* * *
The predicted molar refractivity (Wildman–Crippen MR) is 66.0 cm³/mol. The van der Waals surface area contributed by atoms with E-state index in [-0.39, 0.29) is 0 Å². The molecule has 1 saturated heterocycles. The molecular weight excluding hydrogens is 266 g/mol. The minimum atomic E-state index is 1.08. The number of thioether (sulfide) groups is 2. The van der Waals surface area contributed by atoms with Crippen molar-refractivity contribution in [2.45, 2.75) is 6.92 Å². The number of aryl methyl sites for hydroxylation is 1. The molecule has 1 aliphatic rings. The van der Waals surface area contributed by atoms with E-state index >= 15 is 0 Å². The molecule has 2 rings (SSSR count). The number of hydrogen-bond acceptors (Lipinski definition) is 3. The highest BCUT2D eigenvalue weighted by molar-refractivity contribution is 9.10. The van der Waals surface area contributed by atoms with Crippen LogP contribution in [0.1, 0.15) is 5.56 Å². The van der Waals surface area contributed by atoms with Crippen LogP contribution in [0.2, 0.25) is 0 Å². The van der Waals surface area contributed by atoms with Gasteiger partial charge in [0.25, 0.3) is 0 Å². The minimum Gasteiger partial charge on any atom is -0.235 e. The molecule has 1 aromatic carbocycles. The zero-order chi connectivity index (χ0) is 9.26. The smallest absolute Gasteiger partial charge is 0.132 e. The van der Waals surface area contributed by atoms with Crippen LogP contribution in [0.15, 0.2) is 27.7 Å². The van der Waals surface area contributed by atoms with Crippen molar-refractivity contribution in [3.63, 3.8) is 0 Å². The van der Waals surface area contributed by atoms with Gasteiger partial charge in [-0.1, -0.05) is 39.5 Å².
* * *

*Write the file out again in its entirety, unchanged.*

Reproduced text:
The predicted molar refractivity (Wildman–Crippen MR) is 66.0 cm³/mol. The van der Waals surface area contributed by atoms with E-state index in [-0.39, 0.29) is 0 Å². The molecule has 1 saturated heterocycles. The molecular weight excluding hydrogens is 266 g/mol. The minimum atomic E-state index is 1.08. The number of thioether (sulfide) groups is 2. The van der Waals surface area contributed by atoms with Crippen molar-refractivity contribution in [2.45, 2.75) is 6.92 Å². The number of aryl methyl sites for hydroxylation is 1. The molecule has 1 aliphatic rings. The van der Waals surface area contributed by atoms with E-state index >= 15 is 0 Å². The molecule has 2 rings (SSSR count). The number of hydrogen-bond acceptors (Lipinski definition) is 3. The highest BCUT2D eigenvalue weighted by molar-refractivity contribution is 9.10. The van der Waals surface area contributed by atoms with Crippen LogP contribution in [0.1, 0.15) is 5.56 Å². The van der Waals surface area contributed by atoms with Crippen LogP contribution in [0.2, 0.25) is 0 Å². The van der Waals surface area contributed by atoms with Gasteiger partial charge in [0.25, 0.3) is 0 Å². The minimum Gasteiger partial charge on any atom is -0.235 e. The molecule has 1 aromatic carbocycles. The zero-order chi connectivity index (χ0) is 9.26. The smallest absolute Gasteiger partial charge is 0.132 e. The van der Waals surface area contributed by atoms with Crippen LogP contribution in [0.15, 0.2) is 27.7 Å². The van der Waals surface area contributed by atoms with Crippen molar-refractivity contribution in [3.63, 3.8) is 0 Å². The van der Waals surface area contributed by atoms with Gasteiger partial charge in [-0.1, -0.05) is 39.5 Å².